Did you convert Pre-tax dollars to Roth? Any amount that was converted during 2022 should be reported as taxable income on your return. There are two ways you can pay taxes on this conversion:
1) Withhold a percentage of the conversion amount to pay taxes.
Considerations: You won't have to pay the tax bill out of pocket, but fewer shares will be converted and grow tax-free.
2) Pay the taxes with cash.
Considerations: You'll pay the tax bill out of pocket, but every single share will be converted and grow tax-free.
As you evaluate your Roth conversion strategy for 2023, consider Option 2 for paying taxes. With stocks still at a discount, you’d rather have them grow tax-free than be sold at a discount for taxes.
Required Minimum Distribution (RMD)
If you turned age 72 in 2022 and took a distribution from your retirement accounts, don’t forget to report that as taxable income for 2022. If you haven’t taken your 2022 RMD yet, you have until April 1, 2023, to do so. But, keep in mind, you will still be required to take your 2023 RMD by December 31st this year and every year going forward. There were big changes to the RMD rules because of the SECURE Act 2.0, so if you are approaching RMD age, work with your advisor and CPA to see how these changes might impact you.
Didn’t need your RMD to supplement spending last year? Consider making a Qualified Charitable Distribution in 2023 as a tax-efficient way to donate to your favorite charity.
Did you sell any investments for a loss in 2022? While taking losses doesn’t feel good, they can be used in several ways to help reduce your tax liability each year.
1) First, losses can be used to offset realized gains partially or completely.
2) Then, remaining losses can offset your ordinary income up to $3,000.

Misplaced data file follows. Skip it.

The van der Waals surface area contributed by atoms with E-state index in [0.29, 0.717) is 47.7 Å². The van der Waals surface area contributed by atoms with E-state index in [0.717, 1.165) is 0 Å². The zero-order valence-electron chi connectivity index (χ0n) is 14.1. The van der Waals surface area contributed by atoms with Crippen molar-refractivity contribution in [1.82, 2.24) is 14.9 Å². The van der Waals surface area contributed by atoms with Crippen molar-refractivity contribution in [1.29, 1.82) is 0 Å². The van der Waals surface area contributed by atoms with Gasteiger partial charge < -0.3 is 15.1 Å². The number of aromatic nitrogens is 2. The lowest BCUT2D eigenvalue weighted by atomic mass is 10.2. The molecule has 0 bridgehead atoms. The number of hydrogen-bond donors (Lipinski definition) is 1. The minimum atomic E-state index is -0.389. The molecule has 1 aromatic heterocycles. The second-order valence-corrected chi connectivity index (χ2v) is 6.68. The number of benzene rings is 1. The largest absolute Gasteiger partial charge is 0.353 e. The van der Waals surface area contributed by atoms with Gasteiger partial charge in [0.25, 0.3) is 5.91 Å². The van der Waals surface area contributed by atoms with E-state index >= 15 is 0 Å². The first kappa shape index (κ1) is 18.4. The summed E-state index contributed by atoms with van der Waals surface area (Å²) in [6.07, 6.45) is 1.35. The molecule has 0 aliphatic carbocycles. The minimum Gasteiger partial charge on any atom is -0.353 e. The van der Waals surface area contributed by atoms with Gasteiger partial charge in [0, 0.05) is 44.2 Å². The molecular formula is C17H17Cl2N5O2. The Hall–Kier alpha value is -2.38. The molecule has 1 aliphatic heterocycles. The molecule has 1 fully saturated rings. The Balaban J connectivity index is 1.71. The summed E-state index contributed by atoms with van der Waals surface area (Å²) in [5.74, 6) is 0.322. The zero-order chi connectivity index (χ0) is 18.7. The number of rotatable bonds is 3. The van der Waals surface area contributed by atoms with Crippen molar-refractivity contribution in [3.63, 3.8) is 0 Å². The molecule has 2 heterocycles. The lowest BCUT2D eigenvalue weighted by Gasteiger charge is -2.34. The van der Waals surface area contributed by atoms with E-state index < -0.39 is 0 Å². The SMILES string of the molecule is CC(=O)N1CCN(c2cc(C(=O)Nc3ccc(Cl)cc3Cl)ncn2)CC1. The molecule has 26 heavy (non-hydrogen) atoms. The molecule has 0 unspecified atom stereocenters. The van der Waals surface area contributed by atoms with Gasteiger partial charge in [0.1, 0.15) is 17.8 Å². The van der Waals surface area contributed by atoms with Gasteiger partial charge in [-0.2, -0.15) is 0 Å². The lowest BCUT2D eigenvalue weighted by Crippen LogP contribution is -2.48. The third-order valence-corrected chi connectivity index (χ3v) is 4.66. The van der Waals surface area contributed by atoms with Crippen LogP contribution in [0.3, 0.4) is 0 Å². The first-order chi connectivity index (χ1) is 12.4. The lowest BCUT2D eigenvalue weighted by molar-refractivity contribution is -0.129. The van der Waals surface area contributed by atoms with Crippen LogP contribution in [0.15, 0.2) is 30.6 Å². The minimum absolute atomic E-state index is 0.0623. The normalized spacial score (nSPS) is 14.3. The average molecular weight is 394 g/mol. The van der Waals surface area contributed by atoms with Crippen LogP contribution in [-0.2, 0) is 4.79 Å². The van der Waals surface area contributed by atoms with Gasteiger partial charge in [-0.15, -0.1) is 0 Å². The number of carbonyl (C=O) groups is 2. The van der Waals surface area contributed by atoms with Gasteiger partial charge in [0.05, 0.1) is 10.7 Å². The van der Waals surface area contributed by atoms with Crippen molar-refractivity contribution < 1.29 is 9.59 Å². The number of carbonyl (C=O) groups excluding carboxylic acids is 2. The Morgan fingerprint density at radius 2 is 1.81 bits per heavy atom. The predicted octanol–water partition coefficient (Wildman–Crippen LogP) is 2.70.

3) Finally, any remaining losses can be carried forward for use in future years.
You have until April 18th to make 2022 contributions to these accounts.
Health Savings Accounts (HSAs) can offer triple tax-free benefits and help you save for unknown medical expenses in retirement. If you already contributed for 2022, don’t forget to report your contribution on your Form 1040 so you receive the tax deduction. If you haven’t contributed but are in a high deductible health plan, consider contributing for 2022 and develop a contribution strategy for 2023 so you can start building up your health care slush fund.
If Traditional or Roth IRA contributions were part of your 2022 financial plan, you still have time to make those contributions. This would include a Backdoor Roth IRA strategy which allows you to convert a non-deductible IRA contribution to a Roth IRA.
Note: If you realize gains on a conversion in 2023, the gains will be taxable in 2023.
Itemizing vs. Standard Deduction
Are your itemized deductions close to the standard deduction amount for 2022? You might be able to take advantage of some tax planning strategies that would allow you to itemize in 2023.
If you expect your medical expenses to be high this year (at least greater than 7.5% of AGI), that can put you over the standard deduction threshold. Or, if you are charitably inclined, bunching your donations in 2023 to make multiple years’ worth of donations might allow you to itemize in 2023.
Simply filing your tax return isn’t tax planning. Think of your tax return as your report card on tax management. It’s important to review your most recent tax return each year so you can proactively identify potential planning opportunities. You work hard for your money. Find ways to keep more of what’s yours.
When you're ready, we can help in two ways:
Below are checklists that outline nearly two dozen considerations to help guide you through your returns and start planning for future years.
2) Free, 30-minute consultation
FMI is one of the only fiduciary advisory firms that includes tax preparation and planning as part of its services.
Click here to schedule your free consultation today to see how we can help.
Katie Blechschmidt, CFP®
Director of Client Success